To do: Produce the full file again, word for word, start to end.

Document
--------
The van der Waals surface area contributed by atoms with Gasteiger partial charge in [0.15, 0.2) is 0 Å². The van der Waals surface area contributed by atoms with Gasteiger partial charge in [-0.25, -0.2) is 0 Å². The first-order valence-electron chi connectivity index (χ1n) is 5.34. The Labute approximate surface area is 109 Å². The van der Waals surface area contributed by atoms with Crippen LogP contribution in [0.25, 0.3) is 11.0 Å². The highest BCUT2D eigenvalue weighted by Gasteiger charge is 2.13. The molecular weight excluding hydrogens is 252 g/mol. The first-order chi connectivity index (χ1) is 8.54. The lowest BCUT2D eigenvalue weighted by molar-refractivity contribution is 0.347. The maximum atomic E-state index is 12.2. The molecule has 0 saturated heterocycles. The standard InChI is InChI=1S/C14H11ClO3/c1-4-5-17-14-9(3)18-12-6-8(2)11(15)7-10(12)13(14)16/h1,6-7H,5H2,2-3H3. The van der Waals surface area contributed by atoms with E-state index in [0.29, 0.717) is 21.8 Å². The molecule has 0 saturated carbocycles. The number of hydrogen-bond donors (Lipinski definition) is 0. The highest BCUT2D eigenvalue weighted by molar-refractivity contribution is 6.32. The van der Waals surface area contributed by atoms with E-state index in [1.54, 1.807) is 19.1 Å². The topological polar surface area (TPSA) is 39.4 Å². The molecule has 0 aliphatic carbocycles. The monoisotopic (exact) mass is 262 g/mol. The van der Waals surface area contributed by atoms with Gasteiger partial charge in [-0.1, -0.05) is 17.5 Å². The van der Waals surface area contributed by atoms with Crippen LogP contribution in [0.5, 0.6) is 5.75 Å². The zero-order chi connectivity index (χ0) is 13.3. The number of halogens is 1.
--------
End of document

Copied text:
The van der Waals surface area contributed by atoms with Gasteiger partial charge in [0.15, 0.2) is 0 Å². The van der Waals surface area contributed by atoms with Gasteiger partial charge in [-0.25, -0.2) is 0 Å². The first-order valence-electron chi connectivity index (χ1n) is 5.34. The Labute approximate surface area is 109 Å². The van der Waals surface area contributed by atoms with Crippen LogP contribution in [0.25, 0.3) is 11.0 Å². The highest BCUT2D eigenvalue weighted by Gasteiger charge is 2.13. The molecular weight excluding hydrogens is 252 g/mol. The first-order chi connectivity index (χ1) is 8.54. The lowest BCUT2D eigenvalue weighted by molar-refractivity contribution is 0.347. The maximum atomic E-state index is 12.2. The molecule has 0 saturated heterocycles. The standard InChI is InChI=1S/C14H11ClO3/c1-4-5-17-14-9(3)18-12-6-8(2)11(15)7-10(12)13(14)16/h1,6-7H,5H2,2-3H3. The van der Waals surface area contributed by atoms with E-state index in [0.29, 0.717) is 21.8 Å². The molecule has 0 saturated carbocycles. The number of hydrogen-bond donors (Lipinski definition) is 0. The highest BCUT2D eigenvalue weighted by molar-refractivity contribution is 6.32. The van der Waals surface area contributed by atoms with E-state index in [1.54, 1.807) is 19.1 Å². The topological polar surface area (TPSA) is 39.4 Å². The molecule has 0 aliphatic carbocycles. The monoisotopic (exact) mass is 262 g/mol. The van der Waals surface area contributed by atoms with Gasteiger partial charge in [-0.1, -0.05) is 17.5 Å². The van der Waals surface area contributed by atoms with Crippen LogP contribution in [0.5, 0.6) is 5.75 Å². The zero-order chi connectivity index (χ0) is 13.3. The number of halogens is 1.